Tassé, a 30-year biopharma veteran, was tapped last month to helm DBV following the retirement of co-founder Pierre-Henri Benhamou, who remains the company's non-executive chair. Tassé acknowledged that he didn't have details to share, in part, due to his three-week tenure on the job. But he refuted suggestions that the entire BLA was in jeopardy.
"We've had one day to look at this here," Tassé said. "I need to dive into it, make sure that the questions are well understood. We have the right expertise to answer it."
With Viaskin the first peanut allergy candidate to advance to pre-registration, "part of my role in joining the company was to manage that [commercialization] turn," he added. "I want to make sure that I understand every dimension of what's being asked by the agency before I make any commitments here."
DBV enjoys "a great relationship" with the FDA, according to Tassé.
"They've been most constructive in all of our exchanges with them over the years on both clinical as well as manufacturing issues," he said. "They were kind enough to sit down with us and give us a head's up to questions they wanted answered. It struck me as being the right thing to do to take that offer."
'More questions than answers'
Analysts, though, were caught flat-footed. Despite the undeniable market opportunity, "this action is likely to further dent investor confidence, which is already very fragile after highly confounded clinical results were reported," Leerink Partners LLC's Joseph Schwartz wrote in a company update, lowering the company's price target to $40 from $49 but maintaining an Outperform rating.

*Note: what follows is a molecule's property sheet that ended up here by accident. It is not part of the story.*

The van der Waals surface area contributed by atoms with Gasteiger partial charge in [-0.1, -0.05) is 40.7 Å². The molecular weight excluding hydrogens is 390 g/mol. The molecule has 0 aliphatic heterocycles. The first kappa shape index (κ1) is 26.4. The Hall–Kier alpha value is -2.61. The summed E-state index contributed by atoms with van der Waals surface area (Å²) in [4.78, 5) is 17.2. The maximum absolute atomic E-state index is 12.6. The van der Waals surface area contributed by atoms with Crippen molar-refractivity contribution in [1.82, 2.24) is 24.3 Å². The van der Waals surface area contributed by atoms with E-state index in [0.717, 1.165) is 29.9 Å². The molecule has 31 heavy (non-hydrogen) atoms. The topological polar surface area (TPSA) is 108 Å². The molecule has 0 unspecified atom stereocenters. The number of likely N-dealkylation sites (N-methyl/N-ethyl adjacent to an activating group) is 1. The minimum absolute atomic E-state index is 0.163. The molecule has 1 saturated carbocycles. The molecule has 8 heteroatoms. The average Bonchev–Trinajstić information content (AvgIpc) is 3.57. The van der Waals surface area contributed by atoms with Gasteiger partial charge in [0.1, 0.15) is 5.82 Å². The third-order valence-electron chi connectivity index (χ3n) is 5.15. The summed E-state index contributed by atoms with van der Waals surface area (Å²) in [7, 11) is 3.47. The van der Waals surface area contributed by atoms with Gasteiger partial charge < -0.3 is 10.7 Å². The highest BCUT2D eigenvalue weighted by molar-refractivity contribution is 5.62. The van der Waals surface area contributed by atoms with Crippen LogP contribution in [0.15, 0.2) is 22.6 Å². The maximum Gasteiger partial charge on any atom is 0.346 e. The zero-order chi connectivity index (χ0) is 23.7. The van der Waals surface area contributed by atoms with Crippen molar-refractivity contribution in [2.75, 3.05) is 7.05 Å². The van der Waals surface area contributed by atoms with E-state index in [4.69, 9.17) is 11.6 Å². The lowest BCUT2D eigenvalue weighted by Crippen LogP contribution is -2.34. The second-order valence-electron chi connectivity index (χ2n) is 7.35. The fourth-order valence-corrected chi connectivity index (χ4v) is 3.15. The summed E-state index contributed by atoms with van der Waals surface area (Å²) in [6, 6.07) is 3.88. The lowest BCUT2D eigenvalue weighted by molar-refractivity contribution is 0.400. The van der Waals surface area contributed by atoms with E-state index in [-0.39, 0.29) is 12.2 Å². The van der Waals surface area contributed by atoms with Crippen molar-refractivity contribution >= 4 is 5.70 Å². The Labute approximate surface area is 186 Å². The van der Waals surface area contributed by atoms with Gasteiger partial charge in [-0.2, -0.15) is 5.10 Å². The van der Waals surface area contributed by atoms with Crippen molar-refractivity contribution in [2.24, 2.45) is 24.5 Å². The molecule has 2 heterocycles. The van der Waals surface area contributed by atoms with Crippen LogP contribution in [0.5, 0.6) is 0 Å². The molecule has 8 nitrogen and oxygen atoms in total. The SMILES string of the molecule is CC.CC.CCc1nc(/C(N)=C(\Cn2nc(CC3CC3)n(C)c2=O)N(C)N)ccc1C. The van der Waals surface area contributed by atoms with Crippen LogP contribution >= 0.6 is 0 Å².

"The exact reasons why DBVT withdrew their biologics license application to address the FDA's concerns about manufacturing procedures and quality control are unclear, but importantly the FDA is not questioning clinical data at this time," he added. "It appears that we can rule [out] a worst case scenario in our view based on DBVT's commentary – there do not seem to be inherent problems with their electrospray technology."
Still, Schwartz projected a one-year delay, to 2021, in launching Viaskin Peanut, "which may be conservative but is based on a lack of visibility," he wrote.
Jefferies Group LLC analyst Eun Yang was more pessimistic.
"Aside from unexpected withdrawal of the Viaskin Peanut (VP) application from the FDA, DBVT's lack of details about next steps to address VP manufacturing issues raised by FDA and unclear timing for resubmission are not assuring," she wrote. Based on "increased regulatory uncertainty/risks, potential commercial disadvantage (vs. competitor) on delayed market entry if approved and likely additional capital needs at depressed share price in 2019," she downgraded the stock to hold from buy and lowered its price target to $8 from $37.
Striking a more measured response was H.C. Wainwright's Andrew Fein, who conceded disappointment in the BLA's withdrawal – a move that created "more questions than answers," he said – but maintained his belief "in the overall value, safety and efficacy of this program. As discussed by management, all members of the FDA review committee were present and the only questions or concerns presented revolved around the CMC process for the Viaskin patch," he wrote. "The agency did not raise concerns regarding clinical safety or efficacy outcomes. Thus, we maintain our belief in the eventual approval of Viaskin peanut despite a now uncertain delay."